Military's hospital system stretches from stateside to Afghanistan
December 8, 2002
Army Sgt. Ricardo Padron was on duty in Afghanistan in May when the fingers on his left hand were almost severed by a knife during what the special operations soldier will only describe as an “accident.”
Although his injury occurred in Afghanistan, his treatment crossed three countries and thousands of miles, ending in the United States at his home base of Fort Campbell, Ky., where he is now in rehabilitation to recover use of his fingers.
Padron is one of about 1,000 U.S. and coalition soldiers and government workers who have been flown out of Afghanistan because of serious injuries received in combat or in nonbattle-related incidents since the war on terrorism began. The crucial stop along the medical route is Landstuhl Regional Medical Center, Germany — the largest American medical facility outside of the United States.
“We’re the catcher’s mitt for all of Europe, northern Africa and Southwest Asia, and for contingency operations like Operation Enduring Freedom,” said Col. David Rubenstein, the medical center’s commander.
“All OEF patients come here. We’ve received Afghans, Bosnians, Canadians, Brits, Norwegians, Australians, as well as Army, Air Force, Navy, CIA and State Department (personnel), a fascinating mix in this particular operation.”
Landstuhl receives two to six flights a week of soldiers with nonbattle-related injuries from Afghanistan, plus any wounded soldiers from combat or military accidents that occur there.
The medical route out of the war on terrorism’s front lines to Landstuhl can be circuitous, with patients receiving higher levels of military medical care at different points along the route. That care might be provided by Army, Air Force or Navy nurses, physicians or medics stationed at different places. The level of care received varies from basic first aid to sophisticated intensive care in aeromedical evacuation aircraft.
On the battlefield
This chain of care begins where the injury, illness or wound occurs in Afghanistan. The soldier, if conscious and capable, provides initial first aid to himself if no one else is around to help.
Padron, as a medic assigned to the 3rd Battalion, 187th Infantry Regiment, was more qualified than most to treat his own injury. He applied a pressure dressing to his fingers and irrigated the wound with normal saline. He used the saline to further cleanse the area because he was planning on suturing it himself, he said. But he quickly noticed the blood vessels had been cut and he was losing feeling in three of his fingers.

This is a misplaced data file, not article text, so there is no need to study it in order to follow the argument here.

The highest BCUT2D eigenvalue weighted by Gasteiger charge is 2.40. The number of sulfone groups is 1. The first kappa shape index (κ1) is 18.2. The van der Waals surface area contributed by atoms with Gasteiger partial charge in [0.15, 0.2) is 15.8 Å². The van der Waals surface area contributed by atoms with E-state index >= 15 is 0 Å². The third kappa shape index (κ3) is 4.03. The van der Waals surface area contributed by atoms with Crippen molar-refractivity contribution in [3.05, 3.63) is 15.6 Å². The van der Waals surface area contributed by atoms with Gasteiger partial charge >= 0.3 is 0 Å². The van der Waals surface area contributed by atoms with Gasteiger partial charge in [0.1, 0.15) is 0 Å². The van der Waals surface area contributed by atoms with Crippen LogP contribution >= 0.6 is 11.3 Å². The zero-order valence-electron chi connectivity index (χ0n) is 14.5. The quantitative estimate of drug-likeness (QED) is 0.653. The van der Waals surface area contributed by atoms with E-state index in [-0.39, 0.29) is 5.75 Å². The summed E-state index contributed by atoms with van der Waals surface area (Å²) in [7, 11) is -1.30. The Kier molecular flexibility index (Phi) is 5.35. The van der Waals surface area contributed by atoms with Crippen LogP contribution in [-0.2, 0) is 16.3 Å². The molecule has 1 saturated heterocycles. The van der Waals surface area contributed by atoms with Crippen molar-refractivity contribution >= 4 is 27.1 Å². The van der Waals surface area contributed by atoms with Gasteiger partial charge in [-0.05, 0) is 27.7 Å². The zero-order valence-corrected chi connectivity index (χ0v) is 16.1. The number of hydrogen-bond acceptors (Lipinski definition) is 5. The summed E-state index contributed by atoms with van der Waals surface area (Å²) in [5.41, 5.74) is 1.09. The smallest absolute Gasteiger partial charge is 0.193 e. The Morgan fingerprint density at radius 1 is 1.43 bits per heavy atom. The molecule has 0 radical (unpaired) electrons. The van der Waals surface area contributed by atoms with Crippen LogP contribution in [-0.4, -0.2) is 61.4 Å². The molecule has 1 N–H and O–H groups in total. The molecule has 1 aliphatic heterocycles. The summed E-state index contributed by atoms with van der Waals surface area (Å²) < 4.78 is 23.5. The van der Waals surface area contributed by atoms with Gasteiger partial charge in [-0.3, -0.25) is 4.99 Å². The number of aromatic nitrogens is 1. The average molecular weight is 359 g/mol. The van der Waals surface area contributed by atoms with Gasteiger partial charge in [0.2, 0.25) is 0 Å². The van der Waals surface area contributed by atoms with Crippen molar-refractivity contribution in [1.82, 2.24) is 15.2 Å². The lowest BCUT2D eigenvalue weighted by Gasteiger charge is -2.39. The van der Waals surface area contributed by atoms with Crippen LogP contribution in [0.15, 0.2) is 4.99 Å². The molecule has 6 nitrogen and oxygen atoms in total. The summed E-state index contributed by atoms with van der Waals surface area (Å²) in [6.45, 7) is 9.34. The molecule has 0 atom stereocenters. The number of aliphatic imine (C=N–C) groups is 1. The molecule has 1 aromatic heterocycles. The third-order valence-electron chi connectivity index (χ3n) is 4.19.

Had Padron not been a medic, his care would have proceeded to the second step in the chain — buddy care, essentially more first aid — supplied by a fellow servicemember until a unit medic arrives.
When a unit medic arrives at the patient’s side, he or she administers more advanced care, such as starting an IV line for fluid replacement or giving pain medication. At this point, the goal is to evacuate the soldier from the battlefield to the nearest military medical unit. This could be done by aeromedical evacuation by a military plane, helicopter or by a land vehicle, depending on the location of the aid station and the severity of the injury. The medical unit might be a specialized mobile Air Force or Army medical team.
Because special operations’ medics have advanced medical training, Padron was first taken to his unit’s makeshift hospital. The hospital is run by medics, who determined Padron needed more complicated surgery than they could provide. Special operations medics function like physician’s assistants or surgical assistants and are capable of doing advanced medical procedures, said Dr. (Lt. Col.) David Gillespie, a vascular surgeon and previously chief of OEF triage at Landstuhl.
Padron was transported to an Army forward surgical team at Bagram air base in Afghanistan, where a surgeon operated on Padron’s hand and, as he describes it, “saved my fingers.”
The Army’s forward surgical teams and combat support hospitals have replaced the traditional mobile army surgical hospitals made famous in the television series “M*A*S*H.” The Army’s last remaining MASH unit is the 212th, based near Landstuhl.
The FSTs are faster and even more mobile than MASH units. They are 20-member surgical teams composed of nurses, surgeons, medics and an administrative officer. These teams have been deployed at several locations in Afghanistan, including Kandahar Airfield and Bagram.